Insolvency is the inability to pay one’s debts as they fall due. Bankruptcy and individual voluntary arrangements (IVAs) are insolvency processes used by individuals; liquidation, administration, administrative receivership and company voluntary arrangements (CVAs) are insolvency processes used for businesses.
When a company is unable to pay off its debts, it is referred to as insolvent or trading as insolvent and specialist Insolvency Practitioners are required.The UK Insolvency Act 1986 defines insolvency both in terms of cash flow and balance sheet. A company can be cash-flow and/or balance sheet insolvent. The key parts of the Act for defining being unable to pay a company’s debts:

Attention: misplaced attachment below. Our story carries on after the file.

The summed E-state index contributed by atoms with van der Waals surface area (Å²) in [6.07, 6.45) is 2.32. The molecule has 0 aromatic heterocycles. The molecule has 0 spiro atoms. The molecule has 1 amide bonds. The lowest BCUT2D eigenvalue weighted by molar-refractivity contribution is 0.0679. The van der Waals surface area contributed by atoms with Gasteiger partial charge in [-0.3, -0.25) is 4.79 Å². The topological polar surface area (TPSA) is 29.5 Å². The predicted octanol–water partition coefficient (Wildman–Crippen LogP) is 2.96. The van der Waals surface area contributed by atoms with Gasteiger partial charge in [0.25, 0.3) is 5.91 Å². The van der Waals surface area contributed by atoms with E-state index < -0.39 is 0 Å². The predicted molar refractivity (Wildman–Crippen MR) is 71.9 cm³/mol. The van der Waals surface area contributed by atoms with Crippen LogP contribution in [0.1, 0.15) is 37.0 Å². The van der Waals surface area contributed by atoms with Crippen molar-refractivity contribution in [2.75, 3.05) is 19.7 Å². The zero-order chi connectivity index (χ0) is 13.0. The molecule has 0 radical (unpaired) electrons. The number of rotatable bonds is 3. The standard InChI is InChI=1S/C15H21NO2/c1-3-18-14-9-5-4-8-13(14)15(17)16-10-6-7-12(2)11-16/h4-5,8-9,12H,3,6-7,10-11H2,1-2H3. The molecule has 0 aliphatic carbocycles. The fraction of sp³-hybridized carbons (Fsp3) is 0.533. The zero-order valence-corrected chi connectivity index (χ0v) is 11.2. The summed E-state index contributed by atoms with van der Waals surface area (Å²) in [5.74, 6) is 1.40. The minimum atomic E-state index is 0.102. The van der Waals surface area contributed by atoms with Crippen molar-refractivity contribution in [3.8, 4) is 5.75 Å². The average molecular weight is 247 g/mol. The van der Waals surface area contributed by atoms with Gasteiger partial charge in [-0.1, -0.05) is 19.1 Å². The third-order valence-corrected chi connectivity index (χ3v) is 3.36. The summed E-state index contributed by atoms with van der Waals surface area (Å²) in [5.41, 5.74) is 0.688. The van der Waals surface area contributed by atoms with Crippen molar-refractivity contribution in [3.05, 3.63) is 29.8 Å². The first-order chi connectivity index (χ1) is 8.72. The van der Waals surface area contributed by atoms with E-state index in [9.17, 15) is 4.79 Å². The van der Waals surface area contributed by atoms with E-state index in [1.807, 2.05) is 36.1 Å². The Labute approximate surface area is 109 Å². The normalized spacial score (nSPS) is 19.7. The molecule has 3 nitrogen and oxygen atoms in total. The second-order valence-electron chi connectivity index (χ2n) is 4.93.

Section 123 (1) (e) if it is proved to the satisfaction of the court that the company is unable to pay its debts as they fall due.
Section 123 (2) A company is also deemed unable to pay its debts if it is proved to the satisfaction of the court that the value of the company’s assets is less than the amount of its liabilities, taking into account its contingent and prospective liabilities.
Once a business is insolvent there are various core options available to management and creditors – those who are owed money by the business. Creditors include bank lenders, suppliers, other trade creditors and the Inland Revenue. Directors risk civil and criminal offences if they knowingly allow a company to trade whilst insolvent.